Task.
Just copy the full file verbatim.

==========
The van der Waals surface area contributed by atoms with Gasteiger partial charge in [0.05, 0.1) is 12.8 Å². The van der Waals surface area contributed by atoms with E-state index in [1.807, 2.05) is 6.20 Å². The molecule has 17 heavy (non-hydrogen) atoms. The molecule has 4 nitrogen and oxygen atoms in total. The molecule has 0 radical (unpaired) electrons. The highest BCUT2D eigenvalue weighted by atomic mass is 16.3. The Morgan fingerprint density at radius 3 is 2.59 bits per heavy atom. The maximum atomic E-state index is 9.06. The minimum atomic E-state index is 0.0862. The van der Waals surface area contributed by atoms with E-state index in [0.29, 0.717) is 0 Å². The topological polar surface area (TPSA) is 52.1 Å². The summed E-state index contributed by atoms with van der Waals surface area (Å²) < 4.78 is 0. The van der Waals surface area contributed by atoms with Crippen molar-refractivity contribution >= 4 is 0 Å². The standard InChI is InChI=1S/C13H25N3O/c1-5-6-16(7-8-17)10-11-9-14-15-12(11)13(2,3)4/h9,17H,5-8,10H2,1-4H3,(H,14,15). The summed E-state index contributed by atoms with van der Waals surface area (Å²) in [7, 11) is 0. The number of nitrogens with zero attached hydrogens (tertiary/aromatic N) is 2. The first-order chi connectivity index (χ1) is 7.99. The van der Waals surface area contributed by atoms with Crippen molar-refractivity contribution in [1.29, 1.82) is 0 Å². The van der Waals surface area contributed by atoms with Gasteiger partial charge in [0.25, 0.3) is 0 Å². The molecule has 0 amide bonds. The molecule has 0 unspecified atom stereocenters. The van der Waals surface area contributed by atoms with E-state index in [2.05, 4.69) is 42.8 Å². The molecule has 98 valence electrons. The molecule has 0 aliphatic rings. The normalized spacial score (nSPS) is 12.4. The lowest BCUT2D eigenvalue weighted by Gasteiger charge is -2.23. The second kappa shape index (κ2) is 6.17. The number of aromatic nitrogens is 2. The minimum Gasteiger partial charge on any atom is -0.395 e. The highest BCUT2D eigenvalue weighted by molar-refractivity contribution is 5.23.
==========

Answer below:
The van der Waals surface area contributed by atoms with Gasteiger partial charge in [0.05, 0.1) is 12.8 Å². The van der Waals surface area contributed by atoms with E-state index in [1.807, 2.05) is 6.20 Å². The molecule has 17 heavy (non-hydrogen) atoms. The molecule has 4 nitrogen and oxygen atoms in total. The molecule has 0 radical (unpaired) electrons. The highest BCUT2D eigenvalue weighted by atomic mass is 16.3. The Morgan fingerprint density at radius 3 is 2.59 bits per heavy atom. The maximum atomic E-state index is 9.06. The minimum atomic E-state index is 0.0862. The van der Waals surface area contributed by atoms with E-state index in [0.29, 0.717) is 0 Å². The topological polar surface area (TPSA) is 52.1 Å². The summed E-state index contributed by atoms with van der Waals surface area (Å²) < 4.78 is 0. The van der Waals surface area contributed by atoms with Crippen molar-refractivity contribution >= 4 is 0 Å². The standard InChI is InChI=1S/C13H25N3O/c1-5-6-16(7-8-17)10-11-9-14-15-12(11)13(2,3)4/h9,17H,5-8,10H2,1-4H3,(H,14,15). The summed E-state index contributed by atoms with van der Waals surface area (Å²) in [7, 11) is 0. The number of nitrogens with zero attached hydrogens (tertiary/aromatic N) is 2. The first-order chi connectivity index (χ1) is 7.99. The van der Waals surface area contributed by atoms with Crippen molar-refractivity contribution in [1.29, 1.82) is 0 Å². The van der Waals surface area contributed by atoms with Gasteiger partial charge in [0.25, 0.3) is 0 Å². The molecule has 0 amide bonds. The molecule has 0 unspecified atom stereocenters. The van der Waals surface area contributed by atoms with E-state index in [2.05, 4.69) is 42.8 Å². The molecule has 98 valence electrons. The molecule has 0 aliphatic rings. The normalized spacial score (nSPS) is 12.4. The lowest BCUT2D eigenvalue weighted by Gasteiger charge is -2.23. The second kappa shape index (κ2) is 6.17. The number of aromatic nitrogens is 2. The minimum Gasteiger partial charge on any atom is -0.395 e. The highest BCUT2D eigenvalue weighted by molar-refractivity contribution is 5.23.